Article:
For me, combat in Solasta was extremely dull and repetitive. By the end of the Solasta EA I was dreading each additional fight because I was just spamming basic attacks and cantrips against the same repetitive mobs, and I was steamrolling. I blame this more on encounter design than class mechanics, but they do work hand in hand.


Originally Posted by TheFoxWhisperer
Adjustments are fine, in some cases needed. But BG3 made changes that completely throw any balance out of the window. Combat becomes boring and tedious and generally the same (Go for backstabs and highground. That is the tactics). Which makes some classes the same and less unique, and thus more boring to play. The best way to succeed in combats is to make clever use of these added houserules and game mechanics. It caters more to DOS1/DOS2 tactics and ignoring many 5e tactics (And class abilities, spells, etc).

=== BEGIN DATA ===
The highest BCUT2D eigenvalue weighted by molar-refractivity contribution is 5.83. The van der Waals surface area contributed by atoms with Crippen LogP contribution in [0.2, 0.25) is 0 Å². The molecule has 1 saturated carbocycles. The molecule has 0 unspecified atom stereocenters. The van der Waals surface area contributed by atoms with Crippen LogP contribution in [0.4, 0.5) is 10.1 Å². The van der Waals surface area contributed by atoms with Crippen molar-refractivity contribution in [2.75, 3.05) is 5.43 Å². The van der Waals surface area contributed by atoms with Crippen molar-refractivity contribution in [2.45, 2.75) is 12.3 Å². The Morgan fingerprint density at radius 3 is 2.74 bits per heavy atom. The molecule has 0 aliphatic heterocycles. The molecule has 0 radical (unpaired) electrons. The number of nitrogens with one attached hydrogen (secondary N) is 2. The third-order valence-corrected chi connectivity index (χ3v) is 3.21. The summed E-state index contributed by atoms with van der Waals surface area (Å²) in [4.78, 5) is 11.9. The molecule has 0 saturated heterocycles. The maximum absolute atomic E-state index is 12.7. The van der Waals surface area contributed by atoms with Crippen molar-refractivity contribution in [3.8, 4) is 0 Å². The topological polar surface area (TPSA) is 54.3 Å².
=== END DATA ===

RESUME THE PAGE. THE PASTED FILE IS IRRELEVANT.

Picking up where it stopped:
While I think backstab and height is overtuned, I didn't find the mechanic repetitive. It at least add a bit more choice for "attack only" classes and make you consider the terrain more. It's as repetitive as any cover or high ground mechanics you see in X-com and other combat games. Get cover, get high ground, and flank when you can. Most games will sound repetitive if you sum up its core like that. Most RPG combat would just be - buff self, debuff enemy, attack. I'm not sure how removing it would make things any less repetitive?

I agree with you that they haven't nailed the balance (like I said, way overtuned), but I don't have a problem with them trying something new to make 5E work better for a videogame.


Originally Posted by TheFoxWhisperer
If you are going to do that, why even bother making it the weird 5e/DOS hybrid that tries to do two systems but fails at both. Stick with one or the other. And definatly do not sell it as a 5e game while it clearly is not this.

I'm not sure I understand the logic of this. Just sticking to DOS or 5e seems like an incredibly lazy way to do this. Neither are perfect systems and have gaps that can be improved on, which is what I would prefer Larian try to do with BG3.

All successful D&D videogames (BG1/2, NWN 1/2) have been adaptations of the D&D rules and made massive implementation changes, but sold as D&D video games.